PPIs are often used longer than necessary. In about half of people who are hospitalized or seen at a primary care clinic there is no documented reason for their long-term use of PPIs. Some researchers believe that, given the little evidence of long-term effectiveness, the cost of the medication and the potential for harm means that clinicians should consider stopping PPIs in many people.
After four weeks, if symptoms have resolved, the PPI may be stopped in those who were using them for heartburn, gastroesophageal reflux disease, or inflammation of the esophagus if these last two were not severe. Stopping is not recommended in those with Barrett esophagus or a bleeding stomach ulcer. Stopping may be carried out by first decreasing the amount of medication taken or having the person take the medication only when symptoms are present.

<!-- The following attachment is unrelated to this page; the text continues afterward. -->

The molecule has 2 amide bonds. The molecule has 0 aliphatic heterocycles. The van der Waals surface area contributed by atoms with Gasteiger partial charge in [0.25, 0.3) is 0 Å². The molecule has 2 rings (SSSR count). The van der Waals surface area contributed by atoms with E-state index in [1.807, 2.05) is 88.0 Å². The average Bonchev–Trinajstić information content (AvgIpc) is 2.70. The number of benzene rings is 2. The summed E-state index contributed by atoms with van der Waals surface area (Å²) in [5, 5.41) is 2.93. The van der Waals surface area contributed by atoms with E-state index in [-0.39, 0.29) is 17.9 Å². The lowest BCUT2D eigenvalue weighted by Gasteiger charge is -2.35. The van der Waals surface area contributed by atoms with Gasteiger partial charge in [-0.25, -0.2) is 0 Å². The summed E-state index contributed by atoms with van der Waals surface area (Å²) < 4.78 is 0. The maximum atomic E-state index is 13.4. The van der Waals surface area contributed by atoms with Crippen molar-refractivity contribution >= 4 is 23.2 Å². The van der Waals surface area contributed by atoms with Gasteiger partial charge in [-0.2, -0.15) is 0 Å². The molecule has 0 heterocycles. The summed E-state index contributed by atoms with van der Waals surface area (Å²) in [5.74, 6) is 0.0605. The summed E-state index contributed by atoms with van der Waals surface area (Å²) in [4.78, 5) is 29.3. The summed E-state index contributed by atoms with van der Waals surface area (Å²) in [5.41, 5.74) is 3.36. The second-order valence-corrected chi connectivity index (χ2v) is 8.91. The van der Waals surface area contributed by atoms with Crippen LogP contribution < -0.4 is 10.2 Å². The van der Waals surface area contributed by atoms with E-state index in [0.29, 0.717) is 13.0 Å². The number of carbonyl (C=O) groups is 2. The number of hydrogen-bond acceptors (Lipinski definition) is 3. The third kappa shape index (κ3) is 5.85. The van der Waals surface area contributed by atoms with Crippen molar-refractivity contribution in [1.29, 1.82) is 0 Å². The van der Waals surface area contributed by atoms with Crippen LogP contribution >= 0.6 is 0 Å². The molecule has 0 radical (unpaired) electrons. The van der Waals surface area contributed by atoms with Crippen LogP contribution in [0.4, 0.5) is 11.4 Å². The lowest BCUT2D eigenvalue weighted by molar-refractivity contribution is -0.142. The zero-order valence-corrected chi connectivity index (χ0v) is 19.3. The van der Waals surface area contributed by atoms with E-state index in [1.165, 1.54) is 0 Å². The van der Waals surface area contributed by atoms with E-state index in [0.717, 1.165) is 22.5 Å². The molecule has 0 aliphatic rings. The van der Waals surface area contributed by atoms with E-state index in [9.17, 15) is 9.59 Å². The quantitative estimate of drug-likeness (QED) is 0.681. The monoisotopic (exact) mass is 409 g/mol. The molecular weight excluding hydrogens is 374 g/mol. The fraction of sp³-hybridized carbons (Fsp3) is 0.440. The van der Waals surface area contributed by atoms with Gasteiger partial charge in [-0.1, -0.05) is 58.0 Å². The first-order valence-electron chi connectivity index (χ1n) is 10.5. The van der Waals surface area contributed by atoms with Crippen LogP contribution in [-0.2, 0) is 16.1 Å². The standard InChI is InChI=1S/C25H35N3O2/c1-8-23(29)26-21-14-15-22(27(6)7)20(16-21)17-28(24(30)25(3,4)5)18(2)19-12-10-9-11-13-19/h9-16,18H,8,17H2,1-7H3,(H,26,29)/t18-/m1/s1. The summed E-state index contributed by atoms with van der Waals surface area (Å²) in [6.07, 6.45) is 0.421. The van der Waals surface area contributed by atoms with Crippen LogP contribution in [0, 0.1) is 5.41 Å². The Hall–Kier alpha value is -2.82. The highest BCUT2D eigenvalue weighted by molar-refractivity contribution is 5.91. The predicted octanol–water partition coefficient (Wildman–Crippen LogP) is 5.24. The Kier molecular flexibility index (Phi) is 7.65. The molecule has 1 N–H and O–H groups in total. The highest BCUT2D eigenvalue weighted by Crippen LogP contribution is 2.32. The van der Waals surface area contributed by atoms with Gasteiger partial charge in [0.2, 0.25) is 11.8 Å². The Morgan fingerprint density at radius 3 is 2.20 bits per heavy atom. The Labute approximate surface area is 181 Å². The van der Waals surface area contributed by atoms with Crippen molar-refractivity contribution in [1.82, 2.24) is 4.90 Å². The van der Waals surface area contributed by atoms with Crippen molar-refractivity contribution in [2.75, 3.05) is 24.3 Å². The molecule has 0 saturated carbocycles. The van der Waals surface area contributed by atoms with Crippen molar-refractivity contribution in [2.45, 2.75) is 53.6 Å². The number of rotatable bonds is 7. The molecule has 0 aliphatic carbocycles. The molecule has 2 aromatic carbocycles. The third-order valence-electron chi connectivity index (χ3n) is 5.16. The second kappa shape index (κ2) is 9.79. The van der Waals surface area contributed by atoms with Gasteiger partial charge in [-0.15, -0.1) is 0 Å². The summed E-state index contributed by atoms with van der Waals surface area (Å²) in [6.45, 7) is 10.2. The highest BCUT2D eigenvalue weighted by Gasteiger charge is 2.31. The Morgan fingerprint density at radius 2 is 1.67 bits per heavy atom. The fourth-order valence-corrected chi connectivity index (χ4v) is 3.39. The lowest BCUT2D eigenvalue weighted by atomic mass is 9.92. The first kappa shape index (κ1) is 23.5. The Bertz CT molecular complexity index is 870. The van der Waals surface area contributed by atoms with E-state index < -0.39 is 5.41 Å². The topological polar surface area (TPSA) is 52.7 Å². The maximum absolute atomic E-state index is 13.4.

In general, proton pump inhibitors are well tolerated, and the incidence of short-term adverse effects is relatively low. The range and occurrence of adverse effects are similar for all of the PPIs, though they have been reported more frequently with omeprazole. This may be due to its longer availability and, hence, clinical experience.
Common adverse effects include headache, nausea, diarrhea, abdominal pain, fatigue, and dizziness. Infrequent adverse effects include rash, itch, flatulence, constipation, anxiety, and depression. Also infrequently, PPI use may be associated with occurrence of myopathies, including the serious reaction rhabdomyolysis.